At a theoretical level, the concept of artificial intelligence has fueled and sharpened the philosophical debates on the nature of the mind, intelligence, and the uniqueness of human beings. Insights from the field have proved invaluable to biologists, psychologists, and linguists in helping to understand the processes of memory, learning, and language. Today, we’re continuing our Q&A with Maggie Boden, Research Professor of Cognitive Science at the University of Sussex, and one of the best known figures in the field of Artificial Intelligence. In this second part to the Q&A, Maggie answers four more questions about this developing area.
What are artificial neural networks (ANNs)?
ANNs are computer systems made of large number of interconnected units, each of which can compute only one (very simple) thing. They are (very broadly) inspired by the structure of brains.
Most ANNs can learn. They usually do this by changing the ‘weights’ on the connections, which makes activity in one unit more or less likely to excite activity in another unit. Some ANNs can also add/delete connections, or even whole units. So ANNs can (sometimes) be evolved, not meticulously built.
Some learn by being shown examples (labelled as being instances of the concept concerned). Others can learn simply by being presented with data within which they find patterns for themselves. Sometimes, the human researchers weren’t aware that these patterns were present in the data. So ANNs can be very useful for data-mining.
What is deep learning?
Deep learning (DL) is the use of multilevel neural networks to find patterns in huge bodies of data (e.g. millions of images, or speech-sounds). The system isn’t told what patterns to look for, but finds them for itself.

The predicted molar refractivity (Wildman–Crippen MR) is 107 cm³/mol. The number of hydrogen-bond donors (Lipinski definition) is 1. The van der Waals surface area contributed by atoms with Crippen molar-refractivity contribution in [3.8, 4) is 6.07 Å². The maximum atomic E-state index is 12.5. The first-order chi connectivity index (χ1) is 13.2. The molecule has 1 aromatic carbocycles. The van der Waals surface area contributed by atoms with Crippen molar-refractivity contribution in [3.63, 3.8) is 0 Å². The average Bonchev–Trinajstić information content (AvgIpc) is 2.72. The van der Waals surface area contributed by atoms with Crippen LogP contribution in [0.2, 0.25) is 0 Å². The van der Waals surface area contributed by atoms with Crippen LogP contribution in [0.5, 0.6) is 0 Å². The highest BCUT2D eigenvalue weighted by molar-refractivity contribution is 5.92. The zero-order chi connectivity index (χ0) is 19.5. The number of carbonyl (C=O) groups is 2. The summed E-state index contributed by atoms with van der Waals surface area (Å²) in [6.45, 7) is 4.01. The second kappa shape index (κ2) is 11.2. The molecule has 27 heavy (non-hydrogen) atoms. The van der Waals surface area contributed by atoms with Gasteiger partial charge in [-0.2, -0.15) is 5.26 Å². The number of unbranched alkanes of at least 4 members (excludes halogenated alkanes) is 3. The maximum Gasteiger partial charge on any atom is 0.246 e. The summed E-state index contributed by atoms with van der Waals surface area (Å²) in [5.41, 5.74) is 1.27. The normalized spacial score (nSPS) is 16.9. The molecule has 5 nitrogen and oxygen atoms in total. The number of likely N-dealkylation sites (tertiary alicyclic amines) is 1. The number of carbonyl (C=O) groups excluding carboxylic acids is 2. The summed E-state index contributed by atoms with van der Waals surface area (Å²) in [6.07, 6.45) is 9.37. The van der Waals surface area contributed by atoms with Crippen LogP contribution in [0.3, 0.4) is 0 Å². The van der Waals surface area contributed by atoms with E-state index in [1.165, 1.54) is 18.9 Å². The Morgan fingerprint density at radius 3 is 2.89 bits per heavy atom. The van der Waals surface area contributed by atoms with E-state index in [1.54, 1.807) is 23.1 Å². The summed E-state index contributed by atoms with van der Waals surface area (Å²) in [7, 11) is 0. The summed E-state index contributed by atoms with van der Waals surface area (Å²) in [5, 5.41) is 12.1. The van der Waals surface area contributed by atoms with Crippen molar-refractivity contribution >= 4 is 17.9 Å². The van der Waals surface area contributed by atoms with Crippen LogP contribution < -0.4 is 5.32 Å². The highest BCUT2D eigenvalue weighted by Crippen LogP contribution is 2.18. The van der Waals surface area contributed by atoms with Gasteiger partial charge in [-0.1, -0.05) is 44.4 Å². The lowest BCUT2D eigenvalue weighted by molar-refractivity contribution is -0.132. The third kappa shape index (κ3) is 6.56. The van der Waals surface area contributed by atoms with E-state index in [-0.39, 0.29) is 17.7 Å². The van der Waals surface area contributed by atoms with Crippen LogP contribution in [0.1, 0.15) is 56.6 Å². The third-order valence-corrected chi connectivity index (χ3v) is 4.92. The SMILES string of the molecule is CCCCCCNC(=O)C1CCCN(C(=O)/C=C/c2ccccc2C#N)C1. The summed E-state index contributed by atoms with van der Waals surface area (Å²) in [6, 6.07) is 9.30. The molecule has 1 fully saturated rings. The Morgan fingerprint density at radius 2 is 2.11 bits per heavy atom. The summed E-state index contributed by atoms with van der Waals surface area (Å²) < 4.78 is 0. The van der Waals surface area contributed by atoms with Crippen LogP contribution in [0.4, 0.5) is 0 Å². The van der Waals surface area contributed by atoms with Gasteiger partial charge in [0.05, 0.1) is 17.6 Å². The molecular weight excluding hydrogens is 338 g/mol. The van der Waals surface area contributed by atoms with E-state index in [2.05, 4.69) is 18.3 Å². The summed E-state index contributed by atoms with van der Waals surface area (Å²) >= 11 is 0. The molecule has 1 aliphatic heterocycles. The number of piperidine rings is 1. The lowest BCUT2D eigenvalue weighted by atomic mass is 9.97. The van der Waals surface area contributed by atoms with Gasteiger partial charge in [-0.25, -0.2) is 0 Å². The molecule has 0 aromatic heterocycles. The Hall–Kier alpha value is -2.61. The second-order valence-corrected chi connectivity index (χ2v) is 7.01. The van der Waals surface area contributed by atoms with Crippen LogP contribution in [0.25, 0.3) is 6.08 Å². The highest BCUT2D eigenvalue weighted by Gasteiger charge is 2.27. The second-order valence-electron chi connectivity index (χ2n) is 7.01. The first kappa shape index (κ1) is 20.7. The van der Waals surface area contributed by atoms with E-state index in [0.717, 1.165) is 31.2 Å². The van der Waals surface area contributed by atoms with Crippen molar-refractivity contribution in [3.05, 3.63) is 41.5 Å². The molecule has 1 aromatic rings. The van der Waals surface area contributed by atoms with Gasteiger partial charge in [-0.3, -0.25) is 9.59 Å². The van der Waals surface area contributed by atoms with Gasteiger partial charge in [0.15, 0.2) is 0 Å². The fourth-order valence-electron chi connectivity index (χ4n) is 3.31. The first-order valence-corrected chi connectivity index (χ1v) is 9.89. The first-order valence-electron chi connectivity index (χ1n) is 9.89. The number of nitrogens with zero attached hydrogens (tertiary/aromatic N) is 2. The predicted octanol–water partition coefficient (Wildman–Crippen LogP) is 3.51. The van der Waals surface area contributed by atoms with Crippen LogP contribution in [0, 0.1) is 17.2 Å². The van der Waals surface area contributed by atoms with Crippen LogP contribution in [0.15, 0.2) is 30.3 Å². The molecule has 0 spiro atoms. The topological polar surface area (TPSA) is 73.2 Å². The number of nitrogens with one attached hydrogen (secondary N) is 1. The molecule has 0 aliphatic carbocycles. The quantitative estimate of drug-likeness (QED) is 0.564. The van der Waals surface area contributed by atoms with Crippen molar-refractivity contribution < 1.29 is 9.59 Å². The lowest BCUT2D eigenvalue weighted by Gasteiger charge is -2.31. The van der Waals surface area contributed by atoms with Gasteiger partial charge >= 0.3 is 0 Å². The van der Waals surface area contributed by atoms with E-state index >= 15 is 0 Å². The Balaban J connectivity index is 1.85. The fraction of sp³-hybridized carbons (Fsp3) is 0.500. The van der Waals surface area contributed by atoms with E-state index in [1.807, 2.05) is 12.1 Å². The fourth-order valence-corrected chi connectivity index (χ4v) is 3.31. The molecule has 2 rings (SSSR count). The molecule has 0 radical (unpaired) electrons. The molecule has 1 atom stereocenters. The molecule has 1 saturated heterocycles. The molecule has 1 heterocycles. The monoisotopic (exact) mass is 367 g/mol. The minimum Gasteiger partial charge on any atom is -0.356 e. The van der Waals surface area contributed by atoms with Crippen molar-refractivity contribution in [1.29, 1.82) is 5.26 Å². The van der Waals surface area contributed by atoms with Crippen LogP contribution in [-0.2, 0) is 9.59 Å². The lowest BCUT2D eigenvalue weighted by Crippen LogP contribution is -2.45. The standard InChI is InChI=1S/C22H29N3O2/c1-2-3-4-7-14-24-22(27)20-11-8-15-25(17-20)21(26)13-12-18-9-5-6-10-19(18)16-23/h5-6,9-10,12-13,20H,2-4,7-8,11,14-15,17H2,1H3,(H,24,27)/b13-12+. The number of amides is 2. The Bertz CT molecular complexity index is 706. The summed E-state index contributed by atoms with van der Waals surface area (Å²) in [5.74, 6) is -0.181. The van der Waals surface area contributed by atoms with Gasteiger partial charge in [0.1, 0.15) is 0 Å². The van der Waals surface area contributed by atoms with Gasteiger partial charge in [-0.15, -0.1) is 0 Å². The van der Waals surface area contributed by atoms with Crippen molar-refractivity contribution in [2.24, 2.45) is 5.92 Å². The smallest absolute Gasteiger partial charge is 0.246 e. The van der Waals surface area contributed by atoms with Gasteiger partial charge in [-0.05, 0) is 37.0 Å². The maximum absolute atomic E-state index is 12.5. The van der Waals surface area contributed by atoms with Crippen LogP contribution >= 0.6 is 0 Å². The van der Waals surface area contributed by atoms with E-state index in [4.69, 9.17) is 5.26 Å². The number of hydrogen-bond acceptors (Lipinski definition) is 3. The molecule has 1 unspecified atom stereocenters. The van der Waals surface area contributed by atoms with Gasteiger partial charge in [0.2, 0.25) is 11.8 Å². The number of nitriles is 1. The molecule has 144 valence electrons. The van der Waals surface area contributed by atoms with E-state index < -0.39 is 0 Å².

The theoretical ideas on which it is built are over twenty years old. But it has now sprung into prominence, because recent huge advances in computational power and data-storage have made it practically feasible.
It is called ‘deep’ learning because the pattern that is learnt is not a single-level item, but a structure represented on various hierarchical levels.
The lowest level of the network finds very basic patterns (e.g. light-contrasts in visual images), which are passed on to the next level. This finds patterns at a slightly higher level (e.g. blobs and lines). The subsequent levels continue (finding corners, simple shapes… and finally, visible objects). In effect, then, the original images are analysed in depth by the multilevel ANN.
DL has had some widely-reported results. For instance, when Google presented a set of 1,000 large computers with 10 million images culled randomly from YouTube videos, one unit (compare: one neurone) learnt, after three days, to respond to images of a cat’s face. It hadn’t been told to do this, and the images hadn‘t been labelled (there was no “This is a cat”).
That happened in 2012. Now, there is an annual competition (The Large Scale Visual Recognition Challenge) to increase the number of recognized images, and to decrease the constraints concerned—e.g. the number and occlusion of objects.
‘Successes’ are constantly reported in the media. However, this form of computer vision is not at all the same as human vision. For instance, the cats-face recognizer responded only to frontal images, not to profiles of cats’ faces. Moreover, if there had been lots of cats’ profiles on YouTube, so that a profile-detector eventually emerged, the DL system would not have known that the two images relate to one and the same thing: a cat’s face. In general, DL systems have no understanding (i.e. no functional grasp) of 3D-space, no knowledge of what a profile, or occlusion, actually is.